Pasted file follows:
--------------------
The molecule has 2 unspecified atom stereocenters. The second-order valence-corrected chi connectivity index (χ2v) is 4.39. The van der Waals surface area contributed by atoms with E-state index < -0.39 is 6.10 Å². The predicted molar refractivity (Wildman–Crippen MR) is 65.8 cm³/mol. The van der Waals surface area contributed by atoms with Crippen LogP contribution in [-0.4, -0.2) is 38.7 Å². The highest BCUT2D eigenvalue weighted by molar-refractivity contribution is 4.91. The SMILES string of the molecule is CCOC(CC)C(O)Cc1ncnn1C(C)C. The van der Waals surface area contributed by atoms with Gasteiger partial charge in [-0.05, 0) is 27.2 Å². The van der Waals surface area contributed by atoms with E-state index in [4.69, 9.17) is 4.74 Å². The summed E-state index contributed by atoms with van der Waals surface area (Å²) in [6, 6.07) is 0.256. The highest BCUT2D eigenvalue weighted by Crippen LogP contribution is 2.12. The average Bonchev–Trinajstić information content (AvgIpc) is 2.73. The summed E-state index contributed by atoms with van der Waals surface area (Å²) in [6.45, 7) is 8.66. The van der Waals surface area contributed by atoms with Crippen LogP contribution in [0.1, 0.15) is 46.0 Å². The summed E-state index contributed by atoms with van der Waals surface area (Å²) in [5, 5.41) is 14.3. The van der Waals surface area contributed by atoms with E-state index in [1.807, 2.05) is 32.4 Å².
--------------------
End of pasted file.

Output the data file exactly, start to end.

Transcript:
The molecule has 2 unspecified atom stereocenters. The second-order valence-corrected chi connectivity index (χ2v) is 4.39. The van der Waals surface area contributed by atoms with E-state index < -0.39 is 6.10 Å². The predicted molar refractivity (Wildman–Crippen MR) is 65.8 cm³/mol. The van der Waals surface area contributed by atoms with Crippen LogP contribution in [-0.4, -0.2) is 38.7 Å². The highest BCUT2D eigenvalue weighted by molar-refractivity contribution is 4.91. The SMILES string of the molecule is CCOC(CC)C(O)Cc1ncnn1C(C)C. The van der Waals surface area contributed by atoms with Gasteiger partial charge in [-0.05, 0) is 27.2 Å². The van der Waals surface area contributed by atoms with E-state index in [4.69, 9.17) is 4.74 Å². The summed E-state index contributed by atoms with van der Waals surface area (Å²) in [6, 6.07) is 0.256. The highest BCUT2D eigenvalue weighted by Crippen LogP contribution is 2.12. The average Bonchev–Trinajstić information content (AvgIpc) is 2.73. The summed E-state index contributed by atoms with van der Waals surface area (Å²) in [6.45, 7) is 8.66. The van der Waals surface area contributed by atoms with Crippen LogP contribution in [0.1, 0.15) is 46.0 Å². The summed E-state index contributed by atoms with van der Waals surface area (Å²) in [5, 5.41) is 14.3. The van der Waals surface area contributed by atoms with E-state index in [1.807, 2.05) is 32.4 Å².